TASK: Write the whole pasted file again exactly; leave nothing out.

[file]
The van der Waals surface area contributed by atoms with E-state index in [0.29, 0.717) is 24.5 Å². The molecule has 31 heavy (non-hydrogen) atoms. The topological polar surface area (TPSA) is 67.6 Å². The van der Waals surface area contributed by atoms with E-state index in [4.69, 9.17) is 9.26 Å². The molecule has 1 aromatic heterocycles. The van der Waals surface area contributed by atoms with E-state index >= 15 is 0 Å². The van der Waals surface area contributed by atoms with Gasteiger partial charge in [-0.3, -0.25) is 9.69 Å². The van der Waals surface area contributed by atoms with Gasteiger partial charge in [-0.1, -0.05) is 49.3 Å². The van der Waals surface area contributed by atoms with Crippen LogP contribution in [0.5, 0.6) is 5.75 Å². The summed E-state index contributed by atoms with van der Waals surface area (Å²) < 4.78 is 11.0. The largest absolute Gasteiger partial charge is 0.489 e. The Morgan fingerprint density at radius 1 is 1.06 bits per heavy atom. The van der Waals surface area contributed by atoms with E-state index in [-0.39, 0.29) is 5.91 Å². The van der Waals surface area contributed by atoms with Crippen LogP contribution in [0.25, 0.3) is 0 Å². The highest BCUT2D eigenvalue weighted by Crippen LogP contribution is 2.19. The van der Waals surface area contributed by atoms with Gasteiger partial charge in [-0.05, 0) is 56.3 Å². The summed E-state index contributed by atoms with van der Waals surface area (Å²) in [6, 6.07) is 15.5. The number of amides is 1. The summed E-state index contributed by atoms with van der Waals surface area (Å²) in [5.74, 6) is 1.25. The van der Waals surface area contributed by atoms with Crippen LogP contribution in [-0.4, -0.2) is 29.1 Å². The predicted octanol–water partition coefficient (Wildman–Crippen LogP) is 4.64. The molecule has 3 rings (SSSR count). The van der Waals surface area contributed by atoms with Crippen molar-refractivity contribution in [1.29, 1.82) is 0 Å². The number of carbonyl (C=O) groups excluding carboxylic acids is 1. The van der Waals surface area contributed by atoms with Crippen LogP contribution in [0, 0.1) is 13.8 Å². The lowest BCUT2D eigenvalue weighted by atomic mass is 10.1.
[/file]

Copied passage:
The van der Waals surface area contributed by atoms with E-state index in [0.29, 0.717) is 24.5 Å². The molecule has 31 heavy (non-hydrogen) atoms. The topological polar surface area (TPSA) is 67.6 Å². The van der Waals surface area contributed by atoms with E-state index in [4.69, 9.17) is 9.26 Å². The molecule has 1 aromatic heterocycles. The van der Waals surface area contributed by atoms with E-state index >= 15 is 0 Å². The van der Waals surface area contributed by atoms with Gasteiger partial charge in [-0.3, -0.25) is 9.69 Å². The van der Waals surface area contributed by atoms with Gasteiger partial charge in [-0.1, -0.05) is 49.3 Å². The van der Waals surface area contributed by atoms with Crippen LogP contribution in [0.5, 0.6) is 5.75 Å². The summed E-state index contributed by atoms with van der Waals surface area (Å²) < 4.78 is 11.0. The largest absolute Gasteiger partial charge is 0.489 e. The Morgan fingerprint density at radius 1 is 1.06 bits per heavy atom. The van der Waals surface area contributed by atoms with E-state index in [-0.39, 0.29) is 5.91 Å². The van der Waals surface area contributed by atoms with Crippen LogP contribution in [0.25, 0.3) is 0 Å². The highest BCUT2D eigenvalue weighted by Crippen LogP contribution is 2.19. The van der Waals surface area contributed by atoms with Gasteiger partial charge in [-0.05, 0) is 56.3 Å². The summed E-state index contributed by atoms with van der Waals surface area (Å²) in [6, 6.07) is 15.5. The number of amides is 1. The summed E-state index contributed by atoms with van der Waals surface area (Å²) in [5.74, 6) is 1.25. The van der Waals surface area contributed by atoms with Crippen LogP contribution in [-0.4, -0.2) is 29.1 Å². The predicted octanol–water partition coefficient (Wildman–Crippen LogP) is 4.64. The molecule has 3 rings (SSSR count). The van der Waals surface area contributed by atoms with Crippen molar-refractivity contribution in [1.29, 1.82) is 0 Å². The number of carbonyl (C=O) groups excluding carboxylic acids is 1. The van der Waals surface area contributed by atoms with Crippen LogP contribution in [0, 0.1) is 13.8 Å². The lowest BCUT2D eigenvalue weighted by atomic mass is 10.1.